JONAH GOLDBERG: It's great to be here.

INSKEEP: Glad you came by. Do you accept the president's assertion that there's no evidence of collusion on the part of his campaign with Russia?

GOLDBERG: Well, to be honest, I've always been quite a skeptic about the possibility of there being collusion that goes all the way to the top. I mean, I think - I've thought for a long time that this story ends with Paul Manafort in manacles. But that's a different issue.

INSKEEP: The president's campaign chairman or former campaign chairman.

GOLDBERG: Right, who faces many years in prison if he doesn't...

INSKEEP: Money laundering and other things.

GOLDBERG: Right. But I've also always thought that President Trump might have other reasons for not wanting a special counsel poking around. And so he feels sort of unfairly accused, in his mind, of the collusion stuff, but he wants the investigation to go away, and so he hammers on that. And there's really no better place to call in and make that case than Jeanine Pirro's show because...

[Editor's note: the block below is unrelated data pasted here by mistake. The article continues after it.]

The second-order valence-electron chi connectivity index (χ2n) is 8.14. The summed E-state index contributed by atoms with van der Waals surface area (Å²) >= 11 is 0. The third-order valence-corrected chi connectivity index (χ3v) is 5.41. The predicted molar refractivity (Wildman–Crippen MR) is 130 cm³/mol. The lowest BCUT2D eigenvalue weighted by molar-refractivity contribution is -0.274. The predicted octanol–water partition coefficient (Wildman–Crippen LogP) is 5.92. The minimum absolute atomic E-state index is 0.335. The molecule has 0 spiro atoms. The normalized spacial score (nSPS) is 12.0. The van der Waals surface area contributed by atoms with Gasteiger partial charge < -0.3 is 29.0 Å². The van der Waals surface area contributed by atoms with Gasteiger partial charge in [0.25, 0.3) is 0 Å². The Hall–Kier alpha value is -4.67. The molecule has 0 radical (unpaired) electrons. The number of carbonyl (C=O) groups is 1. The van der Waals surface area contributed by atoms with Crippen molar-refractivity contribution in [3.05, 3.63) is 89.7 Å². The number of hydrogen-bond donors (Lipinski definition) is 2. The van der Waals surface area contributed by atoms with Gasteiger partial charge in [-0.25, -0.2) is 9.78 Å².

INSKEEP: She's a fan.

GOLDBERG: She's a fan. She's a loyal fan. She's a bit of a Baghdad Bob. And you could have picked a clip from any of his other appearances or even his non-appearances on the - on her show and gotten similar soundbites.

INSKEEP: So is this an answer then? You're wondering if there are other secrets the president has that a special counsel might find. Does this explain why even though there's so much evidence of Russian meddling the president has not gotten around to any full-throated denunciation of Russia for meddling?

GOLDBERG: Yeah. I can't quite go spelunking into his id and tell you exactly why he does certain things, you know...

INSKEEP: Although, that'll be a good title for your next book, "Spelunking In The Id."